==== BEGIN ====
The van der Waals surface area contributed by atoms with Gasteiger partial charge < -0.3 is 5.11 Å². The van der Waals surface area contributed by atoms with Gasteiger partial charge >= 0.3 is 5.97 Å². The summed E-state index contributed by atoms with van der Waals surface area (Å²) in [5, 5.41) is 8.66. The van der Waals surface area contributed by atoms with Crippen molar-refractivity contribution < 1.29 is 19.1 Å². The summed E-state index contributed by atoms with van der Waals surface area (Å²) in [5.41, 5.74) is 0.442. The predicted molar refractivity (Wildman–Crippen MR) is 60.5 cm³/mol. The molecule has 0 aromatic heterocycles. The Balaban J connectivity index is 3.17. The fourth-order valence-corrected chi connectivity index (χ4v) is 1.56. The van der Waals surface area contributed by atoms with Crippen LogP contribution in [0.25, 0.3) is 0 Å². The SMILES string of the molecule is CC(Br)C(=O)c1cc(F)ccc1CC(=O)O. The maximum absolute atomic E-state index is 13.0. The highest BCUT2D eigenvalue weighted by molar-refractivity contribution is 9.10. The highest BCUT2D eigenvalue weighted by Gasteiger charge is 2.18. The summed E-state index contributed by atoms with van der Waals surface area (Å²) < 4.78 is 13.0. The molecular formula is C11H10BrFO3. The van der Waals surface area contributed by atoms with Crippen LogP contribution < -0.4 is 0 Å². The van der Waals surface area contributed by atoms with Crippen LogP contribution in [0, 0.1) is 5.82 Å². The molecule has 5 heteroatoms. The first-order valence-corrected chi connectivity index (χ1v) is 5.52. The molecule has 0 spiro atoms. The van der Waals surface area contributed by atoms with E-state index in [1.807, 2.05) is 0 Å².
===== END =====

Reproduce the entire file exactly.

The van der Waals surface area contributed by atoms with Gasteiger partial charge < -0.3 is 5.11 Å². The van der Waals surface area contributed by atoms with Gasteiger partial charge >= 0.3 is 5.97 Å². The summed E-state index contributed by atoms with van der Waals surface area (Å²) in [5, 5.41) is 8.66. The van der Waals surface area contributed by atoms with Crippen molar-refractivity contribution < 1.29 is 19.1 Å². The summed E-state index contributed by atoms with van der Waals surface area (Å²) in [5.41, 5.74) is 0.442. The predicted molar refractivity (Wildman–Crippen MR) is 60.5 cm³/mol. The molecule has 0 aromatic heterocycles. The Balaban J connectivity index is 3.17. The fourth-order valence-corrected chi connectivity index (χ4v) is 1.56. The van der Waals surface area contributed by atoms with Crippen LogP contribution in [0.25, 0.3) is 0 Å². The SMILES string of the molecule is CC(Br)C(=O)c1cc(F)ccc1CC(=O)O. The maximum absolute atomic E-state index is 13.0. The highest BCUT2D eigenvalue weighted by molar-refractivity contribution is 9.10. The highest BCUT2D eigenvalue weighted by Gasteiger charge is 2.18. The summed E-state index contributed by atoms with van der Waals surface area (Å²) < 4.78 is 13.0. The molecular formula is C11H10BrFO3. The van der Waals surface area contributed by atoms with Crippen LogP contribution < -0.4 is 0 Å². The van der Waals surface area contributed by atoms with Crippen LogP contribution in [0, 0.1) is 5.82 Å². The molecule has 5 heteroatoms. The first-order valence-corrected chi connectivity index (χ1v) is 5.52. The molecule has 0 spiro atoms. The van der Waals surface area contributed by atoms with E-state index in [1.807, 2.05) is 0 Å².